Post-Concussion Syndrome

1 What is Post-Concussion Syndrome?

Post-concussion syndrome is a complex disorder in which various symptoms such as headaches and dizziness last for weeks up to months after the injury that caused the concussion.

Concussion occurs after a blow to the head and is a mild traumatic brain injury. Most people develop this disorder within the first 7 to 10 days and go away within three months but can still persist for a year or more. The treatments focus on relieving the symptoms.

2 Symptoms

Possible symptoms of post-concussion syndrome include:

Headaches may vary and sometimes may feel like you are having a migraine or tension-type headaches that sometimes may be associated with a neck injury. In some cases people may experience emotional or behavior changes, that person may become suspicious, irritable, stubborn or argumentative. Seek medical attention if you had a head injury that is severe that can cause amnesia or confusion or if concussion occurs while you are playing a sport.

3 Causes

Experts believed that post-concussion syndrome is caused by the disruption of neurotransmitter systems or damage to the brain. But for some the think that it is related to psychological factors because of the similarity of symptoms such as dizziness, headaches, sleep problems that can be seen in people with anxiety, depression or post-traumatic stress disorder.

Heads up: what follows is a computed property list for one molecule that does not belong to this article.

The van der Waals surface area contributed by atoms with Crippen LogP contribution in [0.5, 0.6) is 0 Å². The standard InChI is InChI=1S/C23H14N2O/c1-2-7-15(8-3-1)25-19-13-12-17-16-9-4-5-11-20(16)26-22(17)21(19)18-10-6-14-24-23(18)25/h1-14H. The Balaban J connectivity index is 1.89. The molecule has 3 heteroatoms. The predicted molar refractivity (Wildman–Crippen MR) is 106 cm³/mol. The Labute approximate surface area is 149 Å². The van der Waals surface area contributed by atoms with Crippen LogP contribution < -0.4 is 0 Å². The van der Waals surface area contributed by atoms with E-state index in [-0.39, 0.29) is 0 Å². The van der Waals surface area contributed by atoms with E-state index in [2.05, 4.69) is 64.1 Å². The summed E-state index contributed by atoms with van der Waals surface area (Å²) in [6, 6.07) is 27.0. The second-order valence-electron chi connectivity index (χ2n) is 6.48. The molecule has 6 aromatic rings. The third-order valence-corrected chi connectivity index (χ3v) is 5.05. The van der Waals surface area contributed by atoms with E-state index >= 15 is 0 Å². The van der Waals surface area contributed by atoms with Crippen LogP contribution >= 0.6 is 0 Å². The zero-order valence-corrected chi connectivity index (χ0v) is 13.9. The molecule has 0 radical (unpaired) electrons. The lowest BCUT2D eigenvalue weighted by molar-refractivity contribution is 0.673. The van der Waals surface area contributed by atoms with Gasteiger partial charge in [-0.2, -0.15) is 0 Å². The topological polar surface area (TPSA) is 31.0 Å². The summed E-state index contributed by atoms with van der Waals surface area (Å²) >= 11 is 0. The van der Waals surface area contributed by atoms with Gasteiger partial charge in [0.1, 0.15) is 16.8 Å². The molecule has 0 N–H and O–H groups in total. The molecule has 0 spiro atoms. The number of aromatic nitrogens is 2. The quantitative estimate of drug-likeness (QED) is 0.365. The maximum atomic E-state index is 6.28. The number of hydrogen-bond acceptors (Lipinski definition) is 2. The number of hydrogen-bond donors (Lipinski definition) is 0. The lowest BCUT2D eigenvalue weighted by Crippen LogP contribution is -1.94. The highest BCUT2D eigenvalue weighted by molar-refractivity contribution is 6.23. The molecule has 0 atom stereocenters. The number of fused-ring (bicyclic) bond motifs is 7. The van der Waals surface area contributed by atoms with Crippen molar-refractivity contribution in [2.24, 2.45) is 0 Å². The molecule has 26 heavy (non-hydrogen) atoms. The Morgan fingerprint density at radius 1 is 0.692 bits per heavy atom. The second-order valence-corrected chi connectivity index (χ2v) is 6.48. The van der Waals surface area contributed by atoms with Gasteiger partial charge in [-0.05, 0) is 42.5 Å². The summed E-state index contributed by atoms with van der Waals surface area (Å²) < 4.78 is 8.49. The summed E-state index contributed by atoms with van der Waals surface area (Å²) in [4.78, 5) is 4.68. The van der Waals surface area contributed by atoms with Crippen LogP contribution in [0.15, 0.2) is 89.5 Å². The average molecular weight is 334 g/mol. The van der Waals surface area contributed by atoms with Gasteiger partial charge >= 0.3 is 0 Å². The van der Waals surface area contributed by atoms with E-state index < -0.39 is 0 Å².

Both emotional reactions to these effects and psychological effects of brain trauma might play a role in most of the cases.

No proven correlation between the likelihood of developing persistent post-concussion and the severity of the injury.

Experts have not yet discovered why some people develop persistent post-concussion symptoms while others do not.

4 Making a Diagnosis

Making a diagnosis of post-concussion syndrome is done by performing several tests.

Consult your doctor right away if you have these symptoms. He may refer you to a neurologist who specializes in brain and nervous system disorders or a physiatrist who is a brain rehabilitations specialist. Bring a family member or a close friend to accompany you and support you. Before the appointment, write down your symptoms and major stresses or recent changes in your life. Make a list of all your medications, supplements and vitamins that you are taking.

Some of the questions that you can ask your doctor include:

Why are these symptoms occurring?

How long will this last?

Do I need additional tests?

What treatments are available?

Do I need any restrictions?

When can I return to work or school?

Is it safe to drink alcohol or drive?

Your doctor may also ask you questions such as:

How did the initial injury occur?

Are your symptoms occasional or continuous?

How often do these symptoms occur?

Does anything seem to improve your symptoms?

There is no single test that can prove you have post-concussion syndrome.

You may undergo an MRI or CT scan to check for brain abnormalities or other potential problems that might be the cause of your symptoms.

Your doctor may also refer you to a doctor who specializes in ear, throat and nose if you are having lot of dizziness or a psychologist or psychiatrist if you are having problems with memory, depression or anxiety.

5 Treatment